Alumna La’Chris Jordan: ‘At the core of it, I’m fundamentally a writer’
La’Chris Jordan (B.A., 2001) began her career as a journalist, working as a feature writer for a magazine in Dubai, United Arab Emirates for three years. Although she has had a variety of professions since then, they all have writing in common.
“It just made sense for me [to study journalism]. I was young and learning so much about myself and was curious of the world around me,” Jordan said. “Being a journalist and understanding issues on a global scale was really important to me.”
While in Dubai, Jordan discovered theater and started acting. She had taken a few acting classes before leaving for Dubai and was looking to hone those skills when she returned to the States. During her stint as an actor, she also discovered playwriting.
“I found that I really loved playwriting too, and that expanded my world a great deal,” she said. “With Seattle being such an amazing theatre town, I was able to take it a lot more seriously, meet some great people, and become immersed in it.”
Jordan was named one of the “50 to WATCH” by the Dramatists Guild of America, an honor that is at the top of her list of accomplishments.
“It came at a time when my mother had passed away, so writing was really difficult,” Jordan said. “When that honor came, I was not expecting it. But what it told me was that there was a voice I had and that people wanted to hear it. I had to keep going. I had to keep pushing through and continue to live up to the reputation that I created for myself.”
While always managing several projects at once, Jordan has been able to dust off one particular project that has sat on the shelf for a while. She will be releasing her first novel the summer of 2014. It is the first of a trilogy entitled “The Memories of Bellevue” – but not the Bellevue that may come to mind for those from the Pacific Northwest.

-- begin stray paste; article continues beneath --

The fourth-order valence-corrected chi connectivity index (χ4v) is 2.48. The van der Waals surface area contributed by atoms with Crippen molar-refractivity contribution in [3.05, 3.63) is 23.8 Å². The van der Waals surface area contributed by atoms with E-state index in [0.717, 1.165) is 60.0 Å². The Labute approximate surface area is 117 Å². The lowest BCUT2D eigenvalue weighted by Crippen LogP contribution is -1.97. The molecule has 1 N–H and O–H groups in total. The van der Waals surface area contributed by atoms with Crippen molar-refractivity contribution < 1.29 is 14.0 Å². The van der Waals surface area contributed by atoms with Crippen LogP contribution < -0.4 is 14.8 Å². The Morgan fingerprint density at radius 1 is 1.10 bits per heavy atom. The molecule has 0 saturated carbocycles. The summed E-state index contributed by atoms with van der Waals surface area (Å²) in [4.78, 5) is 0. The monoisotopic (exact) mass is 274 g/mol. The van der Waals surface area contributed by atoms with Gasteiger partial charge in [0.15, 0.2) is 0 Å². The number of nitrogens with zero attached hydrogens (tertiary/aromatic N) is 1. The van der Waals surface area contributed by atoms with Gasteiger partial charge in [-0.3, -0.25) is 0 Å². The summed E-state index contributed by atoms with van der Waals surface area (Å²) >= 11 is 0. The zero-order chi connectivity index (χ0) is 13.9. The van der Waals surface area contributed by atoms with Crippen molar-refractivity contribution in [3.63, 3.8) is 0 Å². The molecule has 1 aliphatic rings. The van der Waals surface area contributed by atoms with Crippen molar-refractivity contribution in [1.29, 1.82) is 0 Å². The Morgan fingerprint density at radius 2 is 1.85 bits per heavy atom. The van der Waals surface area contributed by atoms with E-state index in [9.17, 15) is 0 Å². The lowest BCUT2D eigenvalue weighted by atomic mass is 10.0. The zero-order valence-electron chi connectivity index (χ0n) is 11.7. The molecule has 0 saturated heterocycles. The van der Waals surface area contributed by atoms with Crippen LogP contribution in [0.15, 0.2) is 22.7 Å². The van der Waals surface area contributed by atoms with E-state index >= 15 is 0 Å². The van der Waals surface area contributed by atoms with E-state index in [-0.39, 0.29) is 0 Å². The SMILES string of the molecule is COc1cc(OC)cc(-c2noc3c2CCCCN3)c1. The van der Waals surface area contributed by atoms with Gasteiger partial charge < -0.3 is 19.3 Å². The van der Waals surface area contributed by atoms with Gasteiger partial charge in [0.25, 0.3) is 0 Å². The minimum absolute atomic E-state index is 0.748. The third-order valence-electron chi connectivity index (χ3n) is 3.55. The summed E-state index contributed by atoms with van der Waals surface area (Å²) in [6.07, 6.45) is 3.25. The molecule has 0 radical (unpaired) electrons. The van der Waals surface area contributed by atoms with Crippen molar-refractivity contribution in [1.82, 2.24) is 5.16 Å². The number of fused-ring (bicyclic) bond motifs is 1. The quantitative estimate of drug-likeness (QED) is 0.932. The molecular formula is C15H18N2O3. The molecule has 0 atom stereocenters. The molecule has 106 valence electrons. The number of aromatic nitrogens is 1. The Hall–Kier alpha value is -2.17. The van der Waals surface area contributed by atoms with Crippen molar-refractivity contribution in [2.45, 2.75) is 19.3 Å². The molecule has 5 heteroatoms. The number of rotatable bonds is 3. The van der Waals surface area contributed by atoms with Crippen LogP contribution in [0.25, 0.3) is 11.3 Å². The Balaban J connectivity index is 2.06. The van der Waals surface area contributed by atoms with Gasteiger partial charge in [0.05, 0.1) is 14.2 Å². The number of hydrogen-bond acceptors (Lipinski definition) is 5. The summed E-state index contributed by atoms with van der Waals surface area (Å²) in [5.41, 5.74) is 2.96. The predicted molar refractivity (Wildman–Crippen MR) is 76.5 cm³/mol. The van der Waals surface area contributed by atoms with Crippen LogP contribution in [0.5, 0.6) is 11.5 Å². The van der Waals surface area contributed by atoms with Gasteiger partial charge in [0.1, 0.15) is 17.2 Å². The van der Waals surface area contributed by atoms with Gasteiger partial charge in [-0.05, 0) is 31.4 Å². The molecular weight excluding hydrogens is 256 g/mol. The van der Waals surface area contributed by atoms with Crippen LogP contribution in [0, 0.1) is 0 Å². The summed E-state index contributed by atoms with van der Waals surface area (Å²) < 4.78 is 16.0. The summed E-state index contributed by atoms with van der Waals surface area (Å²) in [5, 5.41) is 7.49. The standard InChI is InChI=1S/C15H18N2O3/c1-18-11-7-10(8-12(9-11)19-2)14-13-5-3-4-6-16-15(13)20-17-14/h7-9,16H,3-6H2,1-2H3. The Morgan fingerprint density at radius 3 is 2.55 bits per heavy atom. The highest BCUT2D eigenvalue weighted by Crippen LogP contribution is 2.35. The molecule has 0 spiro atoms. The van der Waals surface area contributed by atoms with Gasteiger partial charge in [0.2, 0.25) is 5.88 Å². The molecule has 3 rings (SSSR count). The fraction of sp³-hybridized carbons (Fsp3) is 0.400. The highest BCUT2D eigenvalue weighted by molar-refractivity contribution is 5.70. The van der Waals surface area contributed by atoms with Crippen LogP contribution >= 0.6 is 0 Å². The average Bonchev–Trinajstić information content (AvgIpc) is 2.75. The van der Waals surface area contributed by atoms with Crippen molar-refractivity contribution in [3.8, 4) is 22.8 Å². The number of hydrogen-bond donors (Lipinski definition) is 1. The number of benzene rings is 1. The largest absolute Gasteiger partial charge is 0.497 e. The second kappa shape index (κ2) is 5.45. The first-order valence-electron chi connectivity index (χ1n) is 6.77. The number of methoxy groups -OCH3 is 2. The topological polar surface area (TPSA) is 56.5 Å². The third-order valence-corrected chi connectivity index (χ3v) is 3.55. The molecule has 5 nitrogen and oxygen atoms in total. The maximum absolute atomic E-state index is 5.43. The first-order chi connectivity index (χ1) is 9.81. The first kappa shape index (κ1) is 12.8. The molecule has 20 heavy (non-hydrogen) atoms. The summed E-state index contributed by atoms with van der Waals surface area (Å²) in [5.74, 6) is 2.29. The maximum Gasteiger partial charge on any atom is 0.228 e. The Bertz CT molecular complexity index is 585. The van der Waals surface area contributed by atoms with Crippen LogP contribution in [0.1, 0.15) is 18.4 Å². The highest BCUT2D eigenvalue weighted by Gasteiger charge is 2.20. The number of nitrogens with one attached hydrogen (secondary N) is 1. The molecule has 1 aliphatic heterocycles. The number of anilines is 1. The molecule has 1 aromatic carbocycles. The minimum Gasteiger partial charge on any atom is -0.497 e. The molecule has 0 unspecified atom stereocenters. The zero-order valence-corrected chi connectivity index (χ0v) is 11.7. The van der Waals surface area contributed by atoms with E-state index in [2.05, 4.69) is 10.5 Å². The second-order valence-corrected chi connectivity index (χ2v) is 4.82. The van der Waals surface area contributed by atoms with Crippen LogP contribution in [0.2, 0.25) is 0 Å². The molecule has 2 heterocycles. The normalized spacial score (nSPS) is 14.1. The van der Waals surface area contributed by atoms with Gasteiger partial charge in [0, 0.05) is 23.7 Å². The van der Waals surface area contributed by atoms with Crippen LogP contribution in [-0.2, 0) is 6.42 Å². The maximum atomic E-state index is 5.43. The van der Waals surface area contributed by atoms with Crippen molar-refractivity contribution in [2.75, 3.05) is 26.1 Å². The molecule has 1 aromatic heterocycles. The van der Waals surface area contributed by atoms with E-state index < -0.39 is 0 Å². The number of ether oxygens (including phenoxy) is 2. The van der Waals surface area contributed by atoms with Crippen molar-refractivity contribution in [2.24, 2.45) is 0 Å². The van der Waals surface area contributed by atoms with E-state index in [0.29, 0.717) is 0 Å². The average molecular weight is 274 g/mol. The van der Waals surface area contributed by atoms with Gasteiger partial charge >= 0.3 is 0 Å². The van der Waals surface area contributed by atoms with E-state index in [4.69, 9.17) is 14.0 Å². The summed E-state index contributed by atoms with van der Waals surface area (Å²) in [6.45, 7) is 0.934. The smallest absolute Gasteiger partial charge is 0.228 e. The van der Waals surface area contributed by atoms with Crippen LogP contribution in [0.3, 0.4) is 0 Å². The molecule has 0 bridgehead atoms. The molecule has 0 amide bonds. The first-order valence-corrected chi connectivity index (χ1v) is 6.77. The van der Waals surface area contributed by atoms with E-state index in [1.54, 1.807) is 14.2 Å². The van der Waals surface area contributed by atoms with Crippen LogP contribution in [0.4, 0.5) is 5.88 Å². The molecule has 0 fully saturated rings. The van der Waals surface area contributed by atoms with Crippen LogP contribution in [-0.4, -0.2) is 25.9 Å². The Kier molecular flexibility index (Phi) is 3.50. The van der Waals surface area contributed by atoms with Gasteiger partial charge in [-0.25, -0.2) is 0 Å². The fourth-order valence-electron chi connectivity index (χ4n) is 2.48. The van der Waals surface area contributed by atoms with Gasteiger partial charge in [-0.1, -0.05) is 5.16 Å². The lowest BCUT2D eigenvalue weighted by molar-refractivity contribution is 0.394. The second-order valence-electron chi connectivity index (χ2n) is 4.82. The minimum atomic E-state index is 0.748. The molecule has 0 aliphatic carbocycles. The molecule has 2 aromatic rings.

“Bellevue means ‘beautiful view’ in French. The novel is set in New Orleans which has a lot of French influence,” Jordan said. “But it was funny, because when I was working on the novel, I was commuting to Bellevue, Washington at the same time.”
The novel, which is set on a plantation in 1861, is influenced from Jordan’s time when she lived in New Orleans during her teen years. The third book of the trilogy will be set in Seattle.
More recently, Jordan moved to Los Angeles where she works as a development assistant to an executive producer, helping to create and develop unscripted television series, specials, and documentaries.
“Everything I learned in theater allowed me to obtain this job. I always say that the only real difference between TV and theater is that there are bigger budgets in TV,” she joked. “You still have to cast, find venues, produce and put on a show. In the end, I feel really lucky to have this opportunity to be able to work in television and learn something new while supporting my dreams and my goals as a writer.”
In the past, Jordan has always looked for jobs that support her interests as a writer.